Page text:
Sometimes in life (well a lot of the time) we all need a helping hand and especially when it comes to ensuring domestic goddess status in the kitchenette. In an ideal world we'd all be sweeping around looking like 20's film stars while still managing to maintain an abundant veg patch, cupcakes in the oven and various pots and pans on the hob bubbling away with numerous dishes for the week ahead.

Catapult me into the real world (no, please don't!) and what we're really dealing with is full time work, mundane chores, offspring, studying, eyebrow maintenance, boring admin, exercise, searching for THE red lipstick and the list goes on and on. So I'm all about reducing farce and time when it comes to cooking.

A while ago I was knocking up one of my fave dishes from Mr Oliver's 30 minute meals - Piri Piri chicken. It's the bomb try it. (I serve it with rice or tortilla wraps though as it's much quicker) The sauce requires fresh basil and Mr Victory was sent out with his spear to go and hunt for some. Alas he returned initially to my horror with not fresh basil but a tube of basil. Our local supermarche was a fresh basil free zone hence his purchase. Inside I held an element of disdain as nothing beats a fresh herb. But Mr V did his best for me so I had to give him props for innovation so I was quickly over it and moved on.
GG saved the day! (And Mr V)
A good ole dollop of this stuff produced top results with the PP sauce so now I ensure it's a regular in Vivi's fridge. This one is by Gourmet Garden but I'm sure there's other brands equally as effective. I do prefer fresh and dried herbs but there are times that fresh herbs can be pricey if you're not going to use them much or if you're away for weekends etc and they're wilted and unusable thus not effective use of one's finances. In the tubular format they're really flexible for other meals and I've used the basil as a fake pesto mixed with pasta and also spread on some toasted baguette with a bit of mozzarella. Divine! I've also added the odd spoonful into sauces and soups. Winner.Yes the ingredients list mentions a bit of sugar etc but for the small quantities you use it ain't going to cause death and disease.
O Thyme tell me what you need!

Another way around herbs is obviously to try and grow them yourself. I grew basil on my but as it's not something I use all of the time it grew to the size of a massive tree and my windowsill couldn't cope. Conversely my thyme which I grew from seed is stunted and I'm obviously doing something wrong so I need to build in research time to look into this. Please give me some tips if you have any!

However my Rosemary is thriving. It might have something to do with her funky retro 60's frock I lovingly made her and maybe that's why Thyme has beef with me. Hmmm I'll address that issue later.
Rosemary rocking Mary Quant-esque threads

People always tell me they don't use herbs as they don't know what goes with what. To get your confidence levels up and for cost effectiveness start with dried herbs as they keep for ages. Fresh herbs are a lot stronger too so just bear that in mind when experimenting. To hell with rules - experiment to your hearts content as there are all sorts of possibilities. But as a basic rough guide I find the following is a good start:

Basil: A good all-rounder and great in Italian dishes, nice in salads, dressings, soups, cheese ie mozzarella.

Oregano: Basil's BF and used as above. Together they rock da house!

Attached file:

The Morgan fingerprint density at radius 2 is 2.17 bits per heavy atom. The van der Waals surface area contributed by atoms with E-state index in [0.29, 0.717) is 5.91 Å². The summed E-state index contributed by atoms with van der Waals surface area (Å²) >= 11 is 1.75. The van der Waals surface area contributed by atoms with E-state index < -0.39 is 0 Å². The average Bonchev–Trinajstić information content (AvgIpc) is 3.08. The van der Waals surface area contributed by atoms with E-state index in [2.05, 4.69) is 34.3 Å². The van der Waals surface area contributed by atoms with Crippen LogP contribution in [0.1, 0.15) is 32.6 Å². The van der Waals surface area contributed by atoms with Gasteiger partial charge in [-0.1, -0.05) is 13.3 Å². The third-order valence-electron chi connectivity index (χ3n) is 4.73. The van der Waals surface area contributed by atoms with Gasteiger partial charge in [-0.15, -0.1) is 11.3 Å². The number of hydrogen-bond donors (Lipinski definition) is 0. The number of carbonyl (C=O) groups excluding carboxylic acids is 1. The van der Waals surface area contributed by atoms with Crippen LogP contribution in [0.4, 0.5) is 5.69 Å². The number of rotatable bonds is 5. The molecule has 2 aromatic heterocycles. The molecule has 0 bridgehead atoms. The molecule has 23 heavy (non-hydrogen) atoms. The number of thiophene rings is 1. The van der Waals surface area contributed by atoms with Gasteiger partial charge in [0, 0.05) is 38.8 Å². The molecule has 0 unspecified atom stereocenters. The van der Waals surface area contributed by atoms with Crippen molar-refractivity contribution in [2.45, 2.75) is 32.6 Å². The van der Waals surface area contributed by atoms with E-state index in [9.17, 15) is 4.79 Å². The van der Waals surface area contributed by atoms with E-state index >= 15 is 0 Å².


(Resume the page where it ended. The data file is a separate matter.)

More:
Coriander: One of my faves. Lovely in curries, Thai, chinese, Asian dishes and salads.

Dill: Beautiful herb fresh or dried and lovely with fish and eggs.

Rosemary: She truly shines in the company of beef, lamb and roast potatoes.

Thyme: Very versatile and goes with most meats and veg. Especially oozes star quality when she's roasted with chicken.

Happy Friday and enjoy le weekend.
Vivi. x

Wednesday, 8 August 2012

Loving Leftovers

In true vintage living style I’m very much into using up every scrap in the kitchen and leaving nothing to waste. If something is really dire it ends up in the compost bin but I prefer it going into a pan to make a delicious meal. This lunch is so healthy and features the leftover beans from my Italian casserole.

It MUST go in the pan, please no -  not the bin!
Honestly it took less than 10 minutes to make and is super healthy. I’ve served it with cous cous which I just adore as it’s like a healthy pot noodle in that all it needs is hot water and time to stand. I tend to do that first while I get on with other tasks and it’s ready by the time the other part of the meal is done. Plus it can be served hot or cold. I always ensure there is a stock of this versatile grain in the Vivi pantry at all times. Sometimes I make double and keep the rest in the fridge for another meal. 

I'm sure cous cous would taste even better if I had this kettle!
Word of warning though - with cous cous it's like a cliched love affair of opposites attract. It's bland on it's own but team it up with a saucy topping then it's a match made in heaven on a really hot date. Pair up the bland grain with a dry protein sauce well we've all been there - BORING! You don't want your bad dates transferring onto the dinner table. Boring has never been and never will be acceptable in Vivi's world and ensure you adopt the same approach. If you that happens stir in some nice spices with the cous cous before you pour in the water and that'll do the trick. A bit of chilli powder or paprika are always welcome in my world.

For the beans I chucked them in a pan with a small bit of chopped onion and olive oil, a few spices: cumin, coriander and garam masala, 1 clove chopped garlic and stirred on a medium to high heat for a couple of minutes until the onions were a bit softer then added a dash of milk, a big dollop of natural yoghurt and a good squirt of tomato puree. The result was a kind of bean curry and let me tell you it was delicious. I chopped a bit of coriander and sprinkled it over the top. This one is a winner for leftover veg and is a great alternative as a lunch if you’re a bit bored of sandwiches. What are your speedy lunches or leftover ideas? Spread the joy and let me know.